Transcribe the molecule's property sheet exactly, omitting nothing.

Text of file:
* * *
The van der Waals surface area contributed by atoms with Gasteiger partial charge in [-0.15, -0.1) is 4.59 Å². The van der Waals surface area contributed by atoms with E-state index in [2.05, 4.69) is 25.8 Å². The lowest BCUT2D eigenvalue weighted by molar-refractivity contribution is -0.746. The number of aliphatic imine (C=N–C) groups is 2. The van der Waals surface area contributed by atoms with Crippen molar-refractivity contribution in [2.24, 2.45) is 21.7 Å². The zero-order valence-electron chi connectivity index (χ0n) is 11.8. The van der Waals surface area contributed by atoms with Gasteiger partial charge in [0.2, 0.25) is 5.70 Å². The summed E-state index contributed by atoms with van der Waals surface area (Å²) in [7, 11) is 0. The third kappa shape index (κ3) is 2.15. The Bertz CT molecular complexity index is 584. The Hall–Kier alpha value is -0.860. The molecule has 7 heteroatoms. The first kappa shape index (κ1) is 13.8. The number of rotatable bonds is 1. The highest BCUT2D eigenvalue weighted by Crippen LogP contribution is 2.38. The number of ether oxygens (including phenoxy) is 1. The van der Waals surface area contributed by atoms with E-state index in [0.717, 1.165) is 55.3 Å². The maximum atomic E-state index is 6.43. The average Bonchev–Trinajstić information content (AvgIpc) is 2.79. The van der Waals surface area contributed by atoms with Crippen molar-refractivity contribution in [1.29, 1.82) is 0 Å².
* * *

The van der Waals surface area contributed by atoms with Gasteiger partial charge in [-0.15, -0.1) is 4.59 Å². The van der Waals surface area contributed by atoms with E-state index in [2.05, 4.69) is 25.8 Å². The lowest BCUT2D eigenvalue weighted by molar-refractivity contribution is -0.746. The number of aliphatic imine (C=N–C) groups is 2. The van der Waals surface area contributed by atoms with Crippen molar-refractivity contribution in [2.24, 2.45) is 21.7 Å². The zero-order valence-electron chi connectivity index (χ0n) is 11.8. The van der Waals surface area contributed by atoms with Gasteiger partial charge in [0.2, 0.25) is 5.70 Å². The summed E-state index contributed by atoms with van der Waals surface area (Å²) in [7, 11) is 0. The third kappa shape index (κ3) is 2.15. The Bertz CT molecular complexity index is 584. The Hall–Kier alpha value is -0.860. The molecule has 7 heteroatoms. The first kappa shape index (κ1) is 13.8. The number of rotatable bonds is 1. The highest BCUT2D eigenvalue weighted by Crippen LogP contribution is 2.38. The number of ether oxygens (including phenoxy) is 1. The van der Waals surface area contributed by atoms with E-state index in [0.717, 1.165) is 55.3 Å². The maximum atomic E-state index is 6.43. The average Bonchev–Trinajstić information content (AvgIpc) is 2.79. The van der Waals surface area contributed by atoms with Crippen molar-refractivity contribution in [1.29, 1.82) is 0 Å².